headline press information

Date 20th September 2013 / www.procarton.com
Title The sustainability of packaging in the retail trade
Text Guido Fuchs is Project Manager Sustainability at the Coop Genossenschaft in Basel with a focus on sustainability in the non-food segment, the sustainability of packaging, recycling and waste. As an expert on sustainability in the retail trade he has made a name for himself well beyond the borders of Switzerland. Pro Carton spoke to him about his objectives. For download in print quality, please click on the photo.

Pro Carton: How can you tell that customers are increasingly looking for sustainable packaging?

Guido Fuchs: On the one hand our own market research tells us that ecological or easily recyclable/disposable packaging is of great importance to our customers. On the other hand we also receive information via our consumer services when customers have specific or general suggestions/enquiries about packaging materials. In addition we also have feedback from articles published in our own "Coop News" when we report on especially successful or interesting packaging solutions.


You want to save another 1,250 tonnes of packaging by 2015, more than three per cent. Does that still leave room for further reductions?

Our long-term project "Packaging sustainability" includes reductions in materials as well as the ecological optimisation of materials. It is not always possible to do without packaging as packaging fulfils important protective and information functions. For example, protection during transport, protection against light and external influences etc., as well as required consumer information due to legal or own guidelines. But packaging also provides marketing and aesthetic functions. In addition we have a regular influx of new products. Our own brands can well contribute between 3,000 to 4,000 new items throughout our company every year. Of course we also examine the packaging for ecological and optimisation aspects at the start of the procurement process. We are convinced that there is further potential for optimisation for existing products well into 2015. The packaging industry as well as the manufacturers of raw materials are, of course, highly innovative and creative. New developments alone give us regular opportunities for optimising existing packaging and ecological improvement.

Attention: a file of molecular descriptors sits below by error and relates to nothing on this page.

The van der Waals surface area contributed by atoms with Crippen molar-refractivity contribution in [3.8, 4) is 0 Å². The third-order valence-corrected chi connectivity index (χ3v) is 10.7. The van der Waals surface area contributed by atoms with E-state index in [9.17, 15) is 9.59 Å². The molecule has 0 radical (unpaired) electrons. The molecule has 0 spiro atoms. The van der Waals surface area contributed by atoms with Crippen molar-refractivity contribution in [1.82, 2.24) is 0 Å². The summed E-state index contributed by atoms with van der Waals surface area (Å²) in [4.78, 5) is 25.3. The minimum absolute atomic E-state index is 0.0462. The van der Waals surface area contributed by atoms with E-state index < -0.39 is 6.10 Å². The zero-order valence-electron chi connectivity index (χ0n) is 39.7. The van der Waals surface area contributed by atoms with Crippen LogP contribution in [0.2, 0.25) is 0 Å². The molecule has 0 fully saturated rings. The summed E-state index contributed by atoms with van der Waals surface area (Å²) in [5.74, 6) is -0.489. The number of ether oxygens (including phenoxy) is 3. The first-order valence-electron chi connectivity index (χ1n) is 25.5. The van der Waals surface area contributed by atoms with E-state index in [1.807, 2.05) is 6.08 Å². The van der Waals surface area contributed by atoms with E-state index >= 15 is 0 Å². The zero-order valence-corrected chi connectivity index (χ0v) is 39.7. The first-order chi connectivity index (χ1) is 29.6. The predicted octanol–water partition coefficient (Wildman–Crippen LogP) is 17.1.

With a 53 per cent share of own products there is a lot you can do. Do you also have an influence on other brands?

We hold regular discussions with the suppliers of branded products. Many suppliers are completely open and together we are able to optimise packaging ecologically. As part of our Natura Award 2012, which honours especially ecology-committed business partners, we awarded a prize for innovative, sustainable packaging for brand manufacturers for the first time. The award went to the Tetra Pak company as they switched their entire range to FSC-certified drinks cartons on our initiative. Direct discussions and incentives such as these do in fact lead to results with suppliers of branded products. But of course, we cannot dictate terms. And by the way, we do not do this with our own production facilities or the manufacturers of own brands. One needs an in-depth professional exchange to arrive at really good solutions.


One day packaging will have to be 100% sustainable, do you have a personal vision as to when?

This is a difficult question to answer as there is no generally binding definition of what constitutes sustainable packaging. We try to reach our objectives at two levels:

  1. by specifying packaging materials (i.e. no PVC unless an overall ecological assessment is favourable; only materials, wherever possible, which permit material recycling within the Swiss collection and recycling system; packaging which makes optimum use of design, user-friendliness, manufacturing costs and eco-balance, and
  2. by integrating the packaging solution as early as possible into the product development and procurement process. I believe we are getting closer and closer to the goal of "sustainable packaging" without having an accurately quantified definition of sustainable packaging.


How do you assess the role of cartonboard and cartons?

Again, the answer is not an easy one. For example, if we compare the eco-balance of a carton and a bag of muesli, the carton has a weight disadvantage versus the bag, but the advantage of being a material based on renewable resources which meet high ecological demands. If we had a wish free, it would be weight reduction in this case.


And then there is the critical question of migration, especially for packaging in direct contact with foods. We would most certainly wish for a barrier paper/cartonboard which is ideally made of recycled fibres or at least FSC-fibres, and which could be disposed of without problems in the Swiss carton collection system and then be used as raw material in the carton industry.

Guido Fuchs
Guido Fuchs


Jamadu Haferkissen

Jamadu Haferkissen




Suzanne McEwen +43 1 218 6918 mcewen@procarton.com
Background Pro Carton is the European Association of Carton and Cartonboard manufacturers. Its main purpose is to promote the use of cartons and cartonboard to brand owners, the trade as well as designers, the media and politicians as an economically and ecologically balanced packaging medium.